Scripture tells us that, when Mary first heard God's call, she was understandably shaken. To have the Creator of the universe call her by name, then tell her she was "beautiful with God's beauty," reminded Mary that she had been created in the very image of God. Then to be told she would become pregnant by the power of God's Spirit and that the child would be called Holy, the Son of God — well, you might imagine that she felt the full force of God's power — both joy and fear.
Then Mary does something remarkable. She responds with humility in service to God!
Testimony: Kaitlyn's Story
Recently I talked with Kaitlyn, who is sixteen years old and has felt God's call to be a youth pastor, and asked her a few questions.
Jason: Explain for me the moment at which you felt God's call to be in ministry.
Kaitlyn: The moment I heard God's call I was sitting and reading the Bible. While I was reading, I was asking God for some guidance, because I felt I needed something to push me. Paul [in 1 Corinthians 12:1-11] says some are called to be pastors, some teachers, and so on. I immediately felt God was calling me personally into ministry. It's like it was something I was meant for and the words in the Scriptures were speaking directly to me. I felt my life was going in the direction of becoming a youth pastor. I began to notice certain people and resources that seemed to be sent by God to help me!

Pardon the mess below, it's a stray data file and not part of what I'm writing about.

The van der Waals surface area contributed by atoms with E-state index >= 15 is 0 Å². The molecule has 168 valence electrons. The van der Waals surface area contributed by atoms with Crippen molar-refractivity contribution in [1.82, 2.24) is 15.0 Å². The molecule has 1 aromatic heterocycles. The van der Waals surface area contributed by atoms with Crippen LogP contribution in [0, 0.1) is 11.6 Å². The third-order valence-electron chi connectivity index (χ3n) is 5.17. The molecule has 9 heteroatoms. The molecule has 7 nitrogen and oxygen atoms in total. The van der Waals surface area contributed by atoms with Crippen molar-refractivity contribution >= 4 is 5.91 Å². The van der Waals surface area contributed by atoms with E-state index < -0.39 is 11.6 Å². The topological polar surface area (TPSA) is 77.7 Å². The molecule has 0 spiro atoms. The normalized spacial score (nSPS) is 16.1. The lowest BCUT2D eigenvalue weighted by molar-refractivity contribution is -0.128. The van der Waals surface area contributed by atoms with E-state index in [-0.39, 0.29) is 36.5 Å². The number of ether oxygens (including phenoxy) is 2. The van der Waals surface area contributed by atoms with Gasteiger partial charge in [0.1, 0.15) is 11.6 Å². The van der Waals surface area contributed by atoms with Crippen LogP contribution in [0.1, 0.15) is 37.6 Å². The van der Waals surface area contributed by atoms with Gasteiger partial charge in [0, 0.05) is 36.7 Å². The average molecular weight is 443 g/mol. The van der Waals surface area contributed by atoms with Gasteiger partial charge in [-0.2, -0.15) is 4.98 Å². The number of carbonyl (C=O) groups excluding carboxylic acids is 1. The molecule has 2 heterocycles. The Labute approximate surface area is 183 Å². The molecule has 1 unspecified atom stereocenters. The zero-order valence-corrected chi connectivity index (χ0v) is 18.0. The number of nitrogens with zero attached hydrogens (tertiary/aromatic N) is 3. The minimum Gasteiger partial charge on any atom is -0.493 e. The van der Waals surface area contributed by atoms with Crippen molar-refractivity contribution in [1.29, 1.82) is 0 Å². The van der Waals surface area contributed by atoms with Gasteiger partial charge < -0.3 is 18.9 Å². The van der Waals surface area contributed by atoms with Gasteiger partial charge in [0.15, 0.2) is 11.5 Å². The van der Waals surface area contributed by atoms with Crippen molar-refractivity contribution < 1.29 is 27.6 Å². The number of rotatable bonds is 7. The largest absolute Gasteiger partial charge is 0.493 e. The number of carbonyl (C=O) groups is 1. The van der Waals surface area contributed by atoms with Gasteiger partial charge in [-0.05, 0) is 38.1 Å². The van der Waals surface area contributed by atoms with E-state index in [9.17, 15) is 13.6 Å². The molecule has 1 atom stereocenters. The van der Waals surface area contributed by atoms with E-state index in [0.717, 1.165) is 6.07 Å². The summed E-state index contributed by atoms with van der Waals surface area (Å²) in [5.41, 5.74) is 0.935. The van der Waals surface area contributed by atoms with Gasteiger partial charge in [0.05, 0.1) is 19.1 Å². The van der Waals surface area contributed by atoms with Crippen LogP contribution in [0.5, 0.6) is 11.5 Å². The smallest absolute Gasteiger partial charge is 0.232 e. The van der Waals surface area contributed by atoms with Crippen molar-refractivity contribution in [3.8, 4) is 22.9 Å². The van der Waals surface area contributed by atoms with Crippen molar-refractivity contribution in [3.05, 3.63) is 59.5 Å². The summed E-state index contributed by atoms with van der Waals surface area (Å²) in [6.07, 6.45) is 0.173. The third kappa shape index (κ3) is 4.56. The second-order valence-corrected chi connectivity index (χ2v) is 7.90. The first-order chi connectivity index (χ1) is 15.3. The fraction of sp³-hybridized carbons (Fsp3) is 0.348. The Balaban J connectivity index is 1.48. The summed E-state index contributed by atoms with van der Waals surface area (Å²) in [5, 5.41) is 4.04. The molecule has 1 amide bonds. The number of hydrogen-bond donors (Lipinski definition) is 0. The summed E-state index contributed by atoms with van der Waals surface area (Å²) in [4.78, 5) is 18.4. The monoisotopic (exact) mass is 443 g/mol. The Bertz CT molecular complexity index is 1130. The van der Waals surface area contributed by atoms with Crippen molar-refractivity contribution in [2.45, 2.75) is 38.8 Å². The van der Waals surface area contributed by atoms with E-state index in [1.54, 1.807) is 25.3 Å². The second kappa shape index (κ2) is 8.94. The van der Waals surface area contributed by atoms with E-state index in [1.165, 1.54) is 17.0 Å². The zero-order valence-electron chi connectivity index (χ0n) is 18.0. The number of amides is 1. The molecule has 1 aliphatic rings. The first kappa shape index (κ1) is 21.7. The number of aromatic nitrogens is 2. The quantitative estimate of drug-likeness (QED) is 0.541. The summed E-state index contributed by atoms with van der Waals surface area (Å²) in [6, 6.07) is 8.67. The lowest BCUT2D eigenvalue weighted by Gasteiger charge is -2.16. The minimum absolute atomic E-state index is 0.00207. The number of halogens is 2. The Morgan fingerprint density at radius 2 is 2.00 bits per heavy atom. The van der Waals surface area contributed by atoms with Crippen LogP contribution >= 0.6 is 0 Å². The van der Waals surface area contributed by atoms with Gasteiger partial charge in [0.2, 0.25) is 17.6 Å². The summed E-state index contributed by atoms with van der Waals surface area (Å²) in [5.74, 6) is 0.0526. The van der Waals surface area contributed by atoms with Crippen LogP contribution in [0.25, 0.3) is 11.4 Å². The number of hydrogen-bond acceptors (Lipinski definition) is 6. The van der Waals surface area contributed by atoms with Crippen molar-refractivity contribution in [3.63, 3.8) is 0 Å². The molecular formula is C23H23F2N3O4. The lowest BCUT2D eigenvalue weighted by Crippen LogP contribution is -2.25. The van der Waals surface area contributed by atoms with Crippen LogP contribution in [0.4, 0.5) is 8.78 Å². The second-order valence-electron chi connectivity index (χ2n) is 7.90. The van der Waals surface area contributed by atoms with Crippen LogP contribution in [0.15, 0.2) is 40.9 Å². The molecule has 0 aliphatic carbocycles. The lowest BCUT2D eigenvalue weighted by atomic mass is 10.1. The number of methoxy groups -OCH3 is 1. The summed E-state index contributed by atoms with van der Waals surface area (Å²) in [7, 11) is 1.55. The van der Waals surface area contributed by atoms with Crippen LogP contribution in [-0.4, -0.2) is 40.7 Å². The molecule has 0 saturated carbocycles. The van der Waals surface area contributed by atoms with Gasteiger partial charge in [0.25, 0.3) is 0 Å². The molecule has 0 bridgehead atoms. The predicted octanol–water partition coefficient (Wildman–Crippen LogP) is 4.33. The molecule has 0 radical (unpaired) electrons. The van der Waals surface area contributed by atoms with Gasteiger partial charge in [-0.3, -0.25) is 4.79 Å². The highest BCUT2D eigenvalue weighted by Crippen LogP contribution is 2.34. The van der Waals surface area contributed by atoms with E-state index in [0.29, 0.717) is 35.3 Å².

Jason: Wow, what a moment! Had you had any feelings about ministry before that?
Kaitlyn: Yes. I felt it when my confirmation small group all pointed at me when Adam [Senior Pastor of Church of the Resurrection, where Kaitlyn attends and where I serve on staff, and author of The Journey: Walking the Road to Bethlehem] asked who in the group should become a pastor. My class pointed at me, and I was scared and excited!
Jason: When did you first feel that you understood who God is?
Kaitlyn: At vacation Bible school when I was a kid. I remember learning that God is good and God created us. Then later in fifth grade, while at basketball camp at my church, I gave my heart to God.
Jason: Have you ever doubted that you "have what it takes" to be in ministry?
Kaitlyn: Yes, but then I remember stories about Mary and others in which God called regular people, even people who had no education or had made major mistakes in the past. Then I think I can do it with God's help. God will make me strong for God's call!
I listened to Kaitlyn talk about her calling, and I learned what Mary may have felt that day. How important it would have been for Mary to completely trust God through her call and resolve to remain strong even when she felt doubt.